The Prairie State may be the next to join New York in radicalizing its abortion laws.
On Wednesday, Illinois lawmakers filed two bills in the state legislature that would lessen restrictions on abortion and repeal legislation that protects the unborn.
The first bill, the Reproductive Health Act, would repeal old pro-life state laws that are not in effect because of Roe v. Wade, according to WCTV News in Illinois. These laws, which would take effect again if Roe is overturned, include measures criminalizing abortion.
One of the most concerning aspects is that the new bill would repeal the state Partial-Birth Abortion ban. The bill also would require all private health insurance companies in Illinois to provide coverage for abortions. Additionally, it would remove a requirement for a fetal death certificate following an abortion.
The second bill introduced Wednesday would end Illinois’ 1995 Parental Notice of Abortion Act, a law that requires abortion providers to notify a parent or guardian if a girl under 18 years of age wants an abortion.
Mary Kate Knorr, executive director of Illinois Right to Life, believes that Illinois Democrats are looking to expand abortion in case Roe v. Wade is overturned.
“This legislation is consistent with what we’ve seen recently in states like New York and Virginia and is a clear attempt by the national abortion industry to solidify abortion access in the state of Illinois in the event that Roe v. Wade is overturned,” Knorr stated in an interview with the Prairie State Wire.
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Knorr said Illinois legislators are misguided if they believe the new legislation protects women. “On the contrary, they put minors at risk by removing the restrictions that are meant to protect vulnerable girls from human trafficking and abuse,” she said. “If these laws are repealed, we’ll not only see an uptick in the number of abortions annually, but also an uptick in the number of minor abortions, the number of abortions performed on women from out of state and the number of medical complications as a result of botched procedures.”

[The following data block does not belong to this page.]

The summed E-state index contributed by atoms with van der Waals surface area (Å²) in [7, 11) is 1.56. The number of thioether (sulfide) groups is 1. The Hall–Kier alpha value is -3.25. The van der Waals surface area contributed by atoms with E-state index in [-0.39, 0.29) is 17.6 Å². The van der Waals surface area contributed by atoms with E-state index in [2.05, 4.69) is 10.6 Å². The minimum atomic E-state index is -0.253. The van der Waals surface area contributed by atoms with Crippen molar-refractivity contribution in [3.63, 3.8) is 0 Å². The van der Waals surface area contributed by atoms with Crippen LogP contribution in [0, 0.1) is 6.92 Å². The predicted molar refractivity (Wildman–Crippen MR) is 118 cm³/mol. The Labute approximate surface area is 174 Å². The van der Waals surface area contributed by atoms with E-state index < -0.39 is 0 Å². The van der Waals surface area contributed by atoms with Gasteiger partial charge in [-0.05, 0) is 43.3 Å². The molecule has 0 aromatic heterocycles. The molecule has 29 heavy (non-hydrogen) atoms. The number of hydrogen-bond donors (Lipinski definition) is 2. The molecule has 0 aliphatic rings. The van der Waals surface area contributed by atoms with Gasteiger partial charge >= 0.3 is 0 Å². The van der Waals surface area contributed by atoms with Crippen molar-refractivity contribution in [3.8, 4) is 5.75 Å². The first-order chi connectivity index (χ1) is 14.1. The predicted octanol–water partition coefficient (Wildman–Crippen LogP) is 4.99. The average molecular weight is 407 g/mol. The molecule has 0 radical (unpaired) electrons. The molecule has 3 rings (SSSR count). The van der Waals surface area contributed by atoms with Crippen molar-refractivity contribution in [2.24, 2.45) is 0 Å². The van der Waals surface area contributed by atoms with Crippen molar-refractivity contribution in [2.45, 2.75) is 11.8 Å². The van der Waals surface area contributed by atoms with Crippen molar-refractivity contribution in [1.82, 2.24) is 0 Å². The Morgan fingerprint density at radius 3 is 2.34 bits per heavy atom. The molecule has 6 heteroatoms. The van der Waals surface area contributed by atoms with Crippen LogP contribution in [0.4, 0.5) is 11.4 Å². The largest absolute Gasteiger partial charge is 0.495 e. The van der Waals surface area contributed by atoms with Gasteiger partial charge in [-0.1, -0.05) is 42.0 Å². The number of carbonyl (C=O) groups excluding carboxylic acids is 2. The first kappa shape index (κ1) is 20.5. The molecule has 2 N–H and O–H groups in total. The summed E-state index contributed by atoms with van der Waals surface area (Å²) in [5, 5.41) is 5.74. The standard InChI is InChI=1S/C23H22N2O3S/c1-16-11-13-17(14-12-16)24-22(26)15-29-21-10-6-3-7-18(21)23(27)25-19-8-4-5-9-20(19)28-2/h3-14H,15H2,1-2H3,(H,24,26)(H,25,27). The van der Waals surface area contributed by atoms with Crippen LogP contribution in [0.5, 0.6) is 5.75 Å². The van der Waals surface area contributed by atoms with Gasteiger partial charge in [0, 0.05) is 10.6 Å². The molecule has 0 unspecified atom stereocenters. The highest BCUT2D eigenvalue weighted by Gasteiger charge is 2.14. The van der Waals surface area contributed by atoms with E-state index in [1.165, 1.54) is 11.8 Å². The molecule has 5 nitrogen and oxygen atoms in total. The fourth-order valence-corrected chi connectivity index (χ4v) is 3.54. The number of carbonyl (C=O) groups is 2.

The possibility of a repeal of the late-term abortion ban is particularly troubling to Knorr. “The late-term abortion ban should be kept in place because babies inside the womb feel pain at 16 weeks…while a young baby’s pain sensors are functioning before the third trimester, the pain-dampening system doesn’t develop until later in the child’s development. In actuality, this means that an unborn child who’s being aborted not only feels pain—she feels it to an intense extreme and without the benefit of pain-dampening systems that protect fully developed human beings from an overwhelming level of pain,” Knorr said.
Illinois Gov. J.B. Pritzker vowed in January to make Illinois “the most progressive state” for abortion in the U.S., and his track record demonstrates his unabashed willingness to throw away protections for unborn babies. On Jan. 22, Pritzker signed an executive order that strengthened an existing state law forcing taxpayers to fund abortions.
Reports indicate that Illinois Democrats also plan to introduce legislation in the near future that would lift bans on non-doctors performing abortions and guarantee more taxpayer funding for abortions.
Similar bills to expand the killing of unborn babies are being considered in Vermont, Rhode Island, Massachusetts and New Mexico this winter.
ACTION: Contact the Illinois legislature and urge lawmakers to oppose the bills.
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Author: Christina Vazquez